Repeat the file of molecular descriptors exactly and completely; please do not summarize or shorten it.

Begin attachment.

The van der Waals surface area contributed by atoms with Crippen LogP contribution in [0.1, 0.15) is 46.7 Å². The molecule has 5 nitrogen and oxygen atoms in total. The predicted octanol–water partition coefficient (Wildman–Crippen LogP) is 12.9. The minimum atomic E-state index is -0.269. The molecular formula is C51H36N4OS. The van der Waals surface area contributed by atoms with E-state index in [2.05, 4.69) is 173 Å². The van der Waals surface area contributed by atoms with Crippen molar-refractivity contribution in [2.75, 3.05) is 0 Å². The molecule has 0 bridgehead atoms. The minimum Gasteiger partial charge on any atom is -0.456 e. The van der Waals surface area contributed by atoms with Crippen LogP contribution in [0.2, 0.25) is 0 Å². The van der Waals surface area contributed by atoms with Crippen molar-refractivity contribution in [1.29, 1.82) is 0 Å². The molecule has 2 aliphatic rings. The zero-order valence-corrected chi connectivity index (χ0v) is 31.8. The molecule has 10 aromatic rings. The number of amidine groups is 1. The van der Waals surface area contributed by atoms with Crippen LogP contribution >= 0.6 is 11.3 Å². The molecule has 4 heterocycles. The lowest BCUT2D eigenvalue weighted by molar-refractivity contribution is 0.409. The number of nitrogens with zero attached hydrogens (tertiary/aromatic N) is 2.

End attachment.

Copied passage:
The van der Waals surface area contributed by atoms with Crippen LogP contribution in [0.1, 0.15) is 46.7 Å². The molecule has 5 nitrogen and oxygen atoms in total. The predicted octanol–water partition coefficient (Wildman–Crippen LogP) is 12.9. The minimum atomic E-state index is -0.269. The molecular formula is C51H36N4OS. The van der Waals surface area contributed by atoms with E-state index in [2.05, 4.69) is 173 Å². The van der Waals surface area contributed by atoms with Crippen molar-refractivity contribution in [2.75, 3.05) is 0 Å². The molecule has 0 bridgehead atoms. The minimum Gasteiger partial charge on any atom is -0.456 e. The van der Waals surface area contributed by atoms with Crippen LogP contribution in [0.2, 0.25) is 0 Å². The van der Waals surface area contributed by atoms with Crippen molar-refractivity contribution in [1.29, 1.82) is 0 Å². The molecule has 2 aliphatic rings. The zero-order valence-corrected chi connectivity index (χ0v) is 31.8. The molecule has 10 aromatic rings. The number of amidine groups is 1. The van der Waals surface area contributed by atoms with Crippen LogP contribution >= 0.6 is 11.3 Å². The molecule has 4 heterocycles. The lowest BCUT2D eigenvalue weighted by molar-refractivity contribution is 0.409. The number of nitrogens with zero attached hydrogens (tertiary/aromatic N) is 2.